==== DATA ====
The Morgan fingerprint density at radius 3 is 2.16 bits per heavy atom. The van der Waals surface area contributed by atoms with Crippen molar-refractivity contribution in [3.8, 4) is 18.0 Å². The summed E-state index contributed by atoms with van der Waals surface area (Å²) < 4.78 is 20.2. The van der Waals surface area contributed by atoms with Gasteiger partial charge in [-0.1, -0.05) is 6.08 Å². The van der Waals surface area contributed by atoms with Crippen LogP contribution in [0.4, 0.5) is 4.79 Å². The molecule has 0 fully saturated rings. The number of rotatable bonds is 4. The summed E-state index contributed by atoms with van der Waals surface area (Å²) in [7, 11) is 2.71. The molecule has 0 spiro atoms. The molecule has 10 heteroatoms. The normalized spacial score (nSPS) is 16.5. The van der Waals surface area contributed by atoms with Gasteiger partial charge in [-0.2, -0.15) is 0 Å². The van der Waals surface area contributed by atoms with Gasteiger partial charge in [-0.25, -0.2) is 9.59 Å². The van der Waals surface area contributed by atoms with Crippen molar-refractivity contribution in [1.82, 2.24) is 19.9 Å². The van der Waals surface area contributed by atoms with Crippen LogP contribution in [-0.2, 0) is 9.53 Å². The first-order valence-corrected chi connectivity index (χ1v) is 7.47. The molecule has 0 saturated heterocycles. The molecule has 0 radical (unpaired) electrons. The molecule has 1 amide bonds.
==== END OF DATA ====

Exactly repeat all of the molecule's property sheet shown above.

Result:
The Morgan fingerprint density at radius 3 is 2.16 bits per heavy atom. The van der Waals surface area contributed by atoms with Crippen molar-refractivity contribution in [3.8, 4) is 18.0 Å². The summed E-state index contributed by atoms with van der Waals surface area (Å²) < 4.78 is 20.2. The van der Waals surface area contributed by atoms with Gasteiger partial charge in [-0.1, -0.05) is 6.08 Å². The van der Waals surface area contributed by atoms with Crippen LogP contribution in [0.4, 0.5) is 4.79 Å². The molecule has 0 fully saturated rings. The number of rotatable bonds is 4. The summed E-state index contributed by atoms with van der Waals surface area (Å²) in [7, 11) is 2.71. The molecule has 0 spiro atoms. The molecule has 10 heteroatoms. The normalized spacial score (nSPS) is 16.5. The van der Waals surface area contributed by atoms with Gasteiger partial charge in [-0.2, -0.15) is 0 Å². The van der Waals surface area contributed by atoms with Gasteiger partial charge in [-0.25, -0.2) is 9.59 Å². The van der Waals surface area contributed by atoms with Crippen molar-refractivity contribution in [1.82, 2.24) is 19.9 Å². The van der Waals surface area contributed by atoms with Crippen LogP contribution in [-0.2, 0) is 9.53 Å². The first-order valence-corrected chi connectivity index (χ1v) is 7.47. The molecule has 0 saturated heterocycles. The molecule has 0 radical (unpaired) electrons. The molecule has 1 amide bonds.